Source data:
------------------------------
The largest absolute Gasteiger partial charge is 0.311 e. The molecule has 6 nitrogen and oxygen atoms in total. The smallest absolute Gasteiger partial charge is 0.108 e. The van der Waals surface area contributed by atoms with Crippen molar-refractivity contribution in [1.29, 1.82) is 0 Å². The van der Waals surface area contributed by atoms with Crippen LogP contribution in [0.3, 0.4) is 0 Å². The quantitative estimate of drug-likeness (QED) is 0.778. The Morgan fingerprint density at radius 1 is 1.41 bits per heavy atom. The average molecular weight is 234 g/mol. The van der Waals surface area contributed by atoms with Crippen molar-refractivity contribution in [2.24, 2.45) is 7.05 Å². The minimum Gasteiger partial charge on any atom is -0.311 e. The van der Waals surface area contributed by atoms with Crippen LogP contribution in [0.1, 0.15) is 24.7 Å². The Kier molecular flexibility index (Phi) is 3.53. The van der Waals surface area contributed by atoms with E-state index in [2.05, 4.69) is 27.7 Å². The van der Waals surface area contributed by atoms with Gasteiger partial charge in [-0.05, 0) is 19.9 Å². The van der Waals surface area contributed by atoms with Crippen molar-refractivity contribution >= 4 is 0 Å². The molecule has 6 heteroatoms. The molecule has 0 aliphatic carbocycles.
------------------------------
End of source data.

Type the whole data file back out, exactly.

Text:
The largest absolute Gasteiger partial charge is 0.311 e. The molecule has 6 nitrogen and oxygen atoms in total. The smallest absolute Gasteiger partial charge is 0.108 e. The van der Waals surface area contributed by atoms with Crippen molar-refractivity contribution in [1.29, 1.82) is 0 Å². The van der Waals surface area contributed by atoms with Crippen LogP contribution in [0.3, 0.4) is 0 Å². The quantitative estimate of drug-likeness (QED) is 0.778. The Morgan fingerprint density at radius 1 is 1.41 bits per heavy atom. The average molecular weight is 234 g/mol. The van der Waals surface area contributed by atoms with Crippen molar-refractivity contribution in [2.24, 2.45) is 7.05 Å². The minimum Gasteiger partial charge on any atom is -0.311 e. The van der Waals surface area contributed by atoms with Crippen LogP contribution in [0.1, 0.15) is 24.7 Å². The Kier molecular flexibility index (Phi) is 3.53. The van der Waals surface area contributed by atoms with E-state index in [2.05, 4.69) is 27.7 Å². The van der Waals surface area contributed by atoms with Gasteiger partial charge in [-0.05, 0) is 19.9 Å². The van der Waals surface area contributed by atoms with Crippen molar-refractivity contribution >= 4 is 0 Å². The molecule has 6 heteroatoms. The molecule has 0 aliphatic carbocycles.